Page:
Wednesday, August 11, 2010

NPR's Top 100 Thillers

The NPR audience nominated some 600 novels to our "Killer Thrillers" poll and cast more than 17,000 ballots. The final roster of winners is a diverse one to say the least, ranging in style and period from Dracula to The Da Vinci Code, Presumed Innocent to Pet Sematary. What these top 100 titles share, however, is that all of them are fast-moving tales of suspense and adventure.
And menace. Critic Maureen Corrigan, who served on the advisory panel of experts for this project, was surprised by how dark many of your choices are. "Even the [Agatha] Christie pick, And Then There Were None, is one of her creepier novels." Co-panelist, novelist and critic Patrick Anderson was more impressed with the overall quality of the choices: "The vast majority of these are very good books or classics ... Thomas Harris, Dennis Lehane, Patricia Highsmith — this audience knows good writing."
Of course, there will be arguments about whether some of these books truly count as "thrillers." (You know who you are, Shogun.) The many 19th-century novels, in particular, may raise eyebrows. But David Morrell, novelist and co-editor of the recent anthology Thrillers: 100 Must Reads, defends such choices. "A lot of people see 'thriller' and think 'spy book,' " Morrell says. But a book like The Last of the Mohicans is "unquestionably a thriller — filled with chases and derring-do." Morrell also mentioned Dracula ("take away the supernatural elements and it's a serial-killer novel") and The Count of Monte Cristo. "As long as you have that breathlessness and sense of excitement," Morrell says, "then they're in."

Who is the NPR audience's favorite thriller writer? It's the King, of course — Stephen King, who landed six titles in the top 100. Lee Child comes next, with four winning books. And, at three titles each, Michael Crichton, Dennis Lehane, Dan Brown and Stieg Larsson tie for third.
Polls can help us understand an audience — and even make predictions about it. Based on the some 100,000 votes cast in this survey, the following prediction seems a safe one: Armed with the list below, none of us will need to consult a psychic, supersleuth or Harvard "symbologist" to unearth pulse-quickening vacation reads during the rest of this summer and for many months to come.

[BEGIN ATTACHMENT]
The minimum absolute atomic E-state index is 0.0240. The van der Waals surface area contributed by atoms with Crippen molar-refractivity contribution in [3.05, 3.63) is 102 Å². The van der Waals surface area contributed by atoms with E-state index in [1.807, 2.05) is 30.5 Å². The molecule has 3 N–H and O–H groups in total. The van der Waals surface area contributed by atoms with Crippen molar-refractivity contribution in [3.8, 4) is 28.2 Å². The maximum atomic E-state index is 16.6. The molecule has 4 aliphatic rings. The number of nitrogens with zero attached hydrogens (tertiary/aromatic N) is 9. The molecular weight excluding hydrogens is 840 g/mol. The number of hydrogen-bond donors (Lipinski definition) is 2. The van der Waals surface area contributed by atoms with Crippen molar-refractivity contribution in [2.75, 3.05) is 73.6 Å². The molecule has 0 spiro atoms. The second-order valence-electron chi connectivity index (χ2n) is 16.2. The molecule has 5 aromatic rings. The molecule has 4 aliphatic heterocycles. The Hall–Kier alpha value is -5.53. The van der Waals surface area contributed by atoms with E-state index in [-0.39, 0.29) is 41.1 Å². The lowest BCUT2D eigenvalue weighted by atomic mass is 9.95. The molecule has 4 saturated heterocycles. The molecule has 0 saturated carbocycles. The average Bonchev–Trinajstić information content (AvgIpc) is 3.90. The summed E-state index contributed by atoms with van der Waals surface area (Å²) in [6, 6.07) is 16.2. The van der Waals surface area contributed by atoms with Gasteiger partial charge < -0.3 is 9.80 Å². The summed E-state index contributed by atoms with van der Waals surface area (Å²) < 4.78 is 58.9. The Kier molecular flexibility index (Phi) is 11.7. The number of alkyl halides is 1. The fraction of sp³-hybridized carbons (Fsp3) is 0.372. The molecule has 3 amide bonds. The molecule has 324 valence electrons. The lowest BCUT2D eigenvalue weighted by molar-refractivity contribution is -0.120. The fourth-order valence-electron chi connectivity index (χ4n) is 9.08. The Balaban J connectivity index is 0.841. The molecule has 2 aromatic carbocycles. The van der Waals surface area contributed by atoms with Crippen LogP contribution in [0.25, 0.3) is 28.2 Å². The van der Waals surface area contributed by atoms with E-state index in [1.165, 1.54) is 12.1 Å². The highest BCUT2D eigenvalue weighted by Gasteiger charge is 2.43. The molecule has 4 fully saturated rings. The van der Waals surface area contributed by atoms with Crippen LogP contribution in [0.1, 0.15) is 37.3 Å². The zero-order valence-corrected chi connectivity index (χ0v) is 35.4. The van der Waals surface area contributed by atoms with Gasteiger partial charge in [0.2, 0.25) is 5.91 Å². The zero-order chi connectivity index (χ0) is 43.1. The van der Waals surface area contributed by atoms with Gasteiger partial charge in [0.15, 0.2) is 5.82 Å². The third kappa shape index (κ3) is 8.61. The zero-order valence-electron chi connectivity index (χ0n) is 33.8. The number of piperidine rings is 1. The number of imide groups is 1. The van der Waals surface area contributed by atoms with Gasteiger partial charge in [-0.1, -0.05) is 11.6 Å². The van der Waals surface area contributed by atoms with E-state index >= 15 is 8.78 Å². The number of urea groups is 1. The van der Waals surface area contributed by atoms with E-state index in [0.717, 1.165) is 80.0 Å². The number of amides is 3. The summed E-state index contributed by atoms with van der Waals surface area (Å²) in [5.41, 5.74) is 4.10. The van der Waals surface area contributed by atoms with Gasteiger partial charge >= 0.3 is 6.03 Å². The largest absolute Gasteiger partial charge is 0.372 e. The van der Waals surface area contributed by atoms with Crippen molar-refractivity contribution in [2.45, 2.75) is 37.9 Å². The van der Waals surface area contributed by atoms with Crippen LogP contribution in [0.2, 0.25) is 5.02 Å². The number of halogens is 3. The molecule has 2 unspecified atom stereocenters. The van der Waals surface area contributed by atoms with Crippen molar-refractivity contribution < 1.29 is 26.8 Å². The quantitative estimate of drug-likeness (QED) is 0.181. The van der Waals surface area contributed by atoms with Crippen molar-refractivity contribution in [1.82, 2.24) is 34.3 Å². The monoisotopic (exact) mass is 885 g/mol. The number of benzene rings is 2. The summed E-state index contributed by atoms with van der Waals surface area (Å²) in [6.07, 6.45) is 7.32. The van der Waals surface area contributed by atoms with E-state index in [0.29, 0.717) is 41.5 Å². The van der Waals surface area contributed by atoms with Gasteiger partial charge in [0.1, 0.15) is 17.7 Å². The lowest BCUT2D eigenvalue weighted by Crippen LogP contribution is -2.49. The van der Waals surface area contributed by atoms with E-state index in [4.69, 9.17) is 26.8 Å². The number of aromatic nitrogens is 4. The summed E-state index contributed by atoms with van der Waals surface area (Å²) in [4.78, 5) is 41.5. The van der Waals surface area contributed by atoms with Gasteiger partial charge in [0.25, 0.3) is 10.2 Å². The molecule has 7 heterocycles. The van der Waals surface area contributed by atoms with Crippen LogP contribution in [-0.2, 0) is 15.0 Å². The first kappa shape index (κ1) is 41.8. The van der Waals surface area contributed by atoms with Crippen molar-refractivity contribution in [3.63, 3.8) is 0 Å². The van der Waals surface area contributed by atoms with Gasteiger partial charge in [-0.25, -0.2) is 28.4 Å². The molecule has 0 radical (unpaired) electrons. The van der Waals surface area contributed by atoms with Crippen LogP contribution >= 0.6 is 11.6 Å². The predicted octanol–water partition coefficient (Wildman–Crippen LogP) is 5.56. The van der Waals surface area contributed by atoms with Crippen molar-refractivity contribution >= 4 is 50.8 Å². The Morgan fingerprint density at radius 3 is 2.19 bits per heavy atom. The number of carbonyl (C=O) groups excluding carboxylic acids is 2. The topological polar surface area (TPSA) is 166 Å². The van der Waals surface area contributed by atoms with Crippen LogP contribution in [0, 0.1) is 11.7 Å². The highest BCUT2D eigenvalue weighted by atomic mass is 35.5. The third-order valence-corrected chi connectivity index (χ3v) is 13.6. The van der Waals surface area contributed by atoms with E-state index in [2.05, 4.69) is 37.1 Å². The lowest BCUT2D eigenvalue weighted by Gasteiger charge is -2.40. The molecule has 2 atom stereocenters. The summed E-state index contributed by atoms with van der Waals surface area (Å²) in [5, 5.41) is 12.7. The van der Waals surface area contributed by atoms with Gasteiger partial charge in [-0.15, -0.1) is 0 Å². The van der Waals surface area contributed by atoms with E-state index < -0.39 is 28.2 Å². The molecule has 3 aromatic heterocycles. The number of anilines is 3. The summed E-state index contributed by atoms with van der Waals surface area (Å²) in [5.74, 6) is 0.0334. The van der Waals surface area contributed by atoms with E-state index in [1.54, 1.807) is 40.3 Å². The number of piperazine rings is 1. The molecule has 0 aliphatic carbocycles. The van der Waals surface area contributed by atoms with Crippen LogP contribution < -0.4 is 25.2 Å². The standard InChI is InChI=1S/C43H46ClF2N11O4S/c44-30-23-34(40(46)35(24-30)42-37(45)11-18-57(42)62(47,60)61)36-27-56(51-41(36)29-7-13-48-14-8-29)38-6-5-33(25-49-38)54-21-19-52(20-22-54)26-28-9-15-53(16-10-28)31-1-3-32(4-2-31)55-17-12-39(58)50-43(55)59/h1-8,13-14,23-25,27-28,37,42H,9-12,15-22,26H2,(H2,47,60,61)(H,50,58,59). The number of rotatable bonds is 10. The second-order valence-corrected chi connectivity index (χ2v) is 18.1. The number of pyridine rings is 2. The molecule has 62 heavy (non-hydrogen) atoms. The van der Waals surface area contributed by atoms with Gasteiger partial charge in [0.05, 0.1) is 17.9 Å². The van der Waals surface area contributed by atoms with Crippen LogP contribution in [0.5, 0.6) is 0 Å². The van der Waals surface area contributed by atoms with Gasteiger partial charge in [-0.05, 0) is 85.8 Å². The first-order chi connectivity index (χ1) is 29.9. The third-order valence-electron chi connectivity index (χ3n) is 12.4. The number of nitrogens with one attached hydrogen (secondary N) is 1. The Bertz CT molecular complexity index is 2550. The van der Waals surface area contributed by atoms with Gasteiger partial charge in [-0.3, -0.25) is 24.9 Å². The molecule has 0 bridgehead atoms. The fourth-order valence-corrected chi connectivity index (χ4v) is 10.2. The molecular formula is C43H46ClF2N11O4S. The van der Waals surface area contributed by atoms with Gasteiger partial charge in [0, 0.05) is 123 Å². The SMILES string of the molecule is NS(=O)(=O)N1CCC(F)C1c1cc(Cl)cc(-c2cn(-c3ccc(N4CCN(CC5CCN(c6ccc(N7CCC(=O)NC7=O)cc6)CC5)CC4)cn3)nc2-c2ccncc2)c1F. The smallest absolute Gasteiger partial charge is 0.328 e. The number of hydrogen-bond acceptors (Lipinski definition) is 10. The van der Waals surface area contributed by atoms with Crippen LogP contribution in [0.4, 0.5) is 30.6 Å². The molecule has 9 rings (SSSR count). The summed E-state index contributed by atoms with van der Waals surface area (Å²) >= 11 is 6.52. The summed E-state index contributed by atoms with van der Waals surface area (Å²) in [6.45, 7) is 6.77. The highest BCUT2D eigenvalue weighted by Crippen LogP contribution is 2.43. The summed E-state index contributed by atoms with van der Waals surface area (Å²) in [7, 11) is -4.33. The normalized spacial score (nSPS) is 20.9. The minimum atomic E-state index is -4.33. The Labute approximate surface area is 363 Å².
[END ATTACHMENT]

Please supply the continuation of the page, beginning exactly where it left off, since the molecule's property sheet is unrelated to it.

1. The Silence of the Lambs by Thomas Harris
2. The Girl with the Dragon Tattoo by Stieg Larsson
3. Kiss the Girls, by James Patterson
4. The Bourne Identity, by Robert Ludlum
5. In Cold Blood, by Truman Capote
6. The Da Vinci Code, by Dan Brown
7. The Shining, by Stephen King
8. And Then There Were None, by Agatha Christie
9. The Hunt tor Red October, by Tom Clancy
10. The Hound of the Baskervilles, by Sir Arthur Conan Doyle

11. Dracula, by Bram Stoker
12. The Stand, by Stephen King
13. The Bone Collector, by Jeffery Deaver
14. Jurassic Park, by Michael Crichton
15. Angels & Demons, by Dan Brown
16. A Time to Kill, by John Grisham
17. The Andromeda Strain, by Michael Crichton
18. Mystic River, by Dennis Lehane
19. The Day of the Jackal, by Frederick Forsyth
20. Rebecca, by Daphne du Maurier

21. Eye of the Needle, by Ken Follett
22. It, by Stephen King
23. The Count of Monte Cristo, by Alexandre Dumas
24. The Girl Who Played with Fire, by Stieg Larsson
25. Jaws, by Peter Benchley
26. The Alienist, by Caleb Carr
27. Red Dragon, by Thomas Harris
28. Presumed Innocent, by Scott Turow
29. The Maltese Falcon, by Dashiell Hammett
30. The Girl Who Kicked the Hornet's Nest, by Stieg Larsson

31. No Country For Old Men, by Cormac McCarthy
32. Gone Baby Gone, by Dennis Lehane
33. Gorky Park, by Martin Cruz Smith
34. Rosemary's Baby, by Ira Levin
35. Subterranean, by James Rollins
36. Clear and Present Danger, by Tom Clancy
37. Salem's Lot, by Stephen King
38. Shutter Island, by Dennis Lehane
39. The Spy Who Came in from the Cold, by John Le Carre
40. The Poet, by Michael Connelly

41. The Boys from Brazil, by Ira Levin
42. Cape Fear, by John MacDonald
43. The Bride Collector, by Ted Dekker
44. Pet Sematary, by Stephen King
45. Dead Zone, by Stephen King
46. The Manchurian Candidate, by Richard Condon
47. Tinker, Tailor, Soldier, Spy, by John Le Carre
48. The Talented Mr. Ripley, by Patricia Highsmith
49. Tell No One, by Harlan Coben
50. Consent to Kill, by Vince Flynn
Joe Matazzoni (NPR)
If you want to see the other 50 winners see the article at

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